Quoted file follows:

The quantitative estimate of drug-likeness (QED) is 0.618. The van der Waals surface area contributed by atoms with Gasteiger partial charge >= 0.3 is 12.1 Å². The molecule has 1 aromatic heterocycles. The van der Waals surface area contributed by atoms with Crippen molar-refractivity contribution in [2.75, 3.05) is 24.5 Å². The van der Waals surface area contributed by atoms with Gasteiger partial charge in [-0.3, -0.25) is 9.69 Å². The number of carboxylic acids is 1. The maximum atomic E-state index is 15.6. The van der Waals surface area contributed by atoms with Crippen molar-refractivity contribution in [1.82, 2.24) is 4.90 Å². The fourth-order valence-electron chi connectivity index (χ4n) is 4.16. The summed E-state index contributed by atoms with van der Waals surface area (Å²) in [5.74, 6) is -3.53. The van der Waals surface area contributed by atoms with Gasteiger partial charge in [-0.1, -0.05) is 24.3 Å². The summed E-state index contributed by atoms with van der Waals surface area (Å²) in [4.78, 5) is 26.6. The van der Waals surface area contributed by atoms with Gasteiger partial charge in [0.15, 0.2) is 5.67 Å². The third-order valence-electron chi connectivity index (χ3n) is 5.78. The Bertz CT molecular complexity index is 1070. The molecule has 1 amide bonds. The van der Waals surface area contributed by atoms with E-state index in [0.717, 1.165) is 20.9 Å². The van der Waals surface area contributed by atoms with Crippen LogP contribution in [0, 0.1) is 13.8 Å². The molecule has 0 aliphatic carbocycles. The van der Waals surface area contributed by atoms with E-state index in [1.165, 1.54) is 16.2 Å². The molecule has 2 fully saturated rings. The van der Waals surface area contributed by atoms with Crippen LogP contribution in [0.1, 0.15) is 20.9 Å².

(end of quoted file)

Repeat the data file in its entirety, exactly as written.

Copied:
The quantitative estimate of drug-likeness (QED) is 0.618. The van der Waals surface area contributed by atoms with Gasteiger partial charge >= 0.3 is 12.1 Å². The molecule has 1 aromatic heterocycles. The van der Waals surface area contributed by atoms with Crippen molar-refractivity contribution in [2.75, 3.05) is 24.5 Å². The van der Waals surface area contributed by atoms with Gasteiger partial charge in [-0.3, -0.25) is 9.69 Å². The number of carboxylic acids is 1. The maximum atomic E-state index is 15.6. The van der Waals surface area contributed by atoms with Crippen molar-refractivity contribution in [1.82, 2.24) is 4.90 Å². The fourth-order valence-electron chi connectivity index (χ4n) is 4.16. The summed E-state index contributed by atoms with van der Waals surface area (Å²) in [5.74, 6) is -3.53. The van der Waals surface area contributed by atoms with Gasteiger partial charge in [-0.1, -0.05) is 24.3 Å². The summed E-state index contributed by atoms with van der Waals surface area (Å²) in [4.78, 5) is 26.6. The van der Waals surface area contributed by atoms with Gasteiger partial charge in [0.15, 0.2) is 5.67 Å². The third-order valence-electron chi connectivity index (χ3n) is 5.78. The Bertz CT molecular complexity index is 1070. The molecule has 1 amide bonds. The van der Waals surface area contributed by atoms with E-state index in [0.717, 1.165) is 20.9 Å². The van der Waals surface area contributed by atoms with Crippen LogP contribution in [0, 0.1) is 13.8 Å². The molecule has 0 aliphatic carbocycles. The van der Waals surface area contributed by atoms with E-state index in [1.165, 1.54) is 16.2 Å². The molecule has 2 fully saturated rings. The van der Waals surface area contributed by atoms with Crippen LogP contribution in [0.1, 0.15) is 20.9 Å².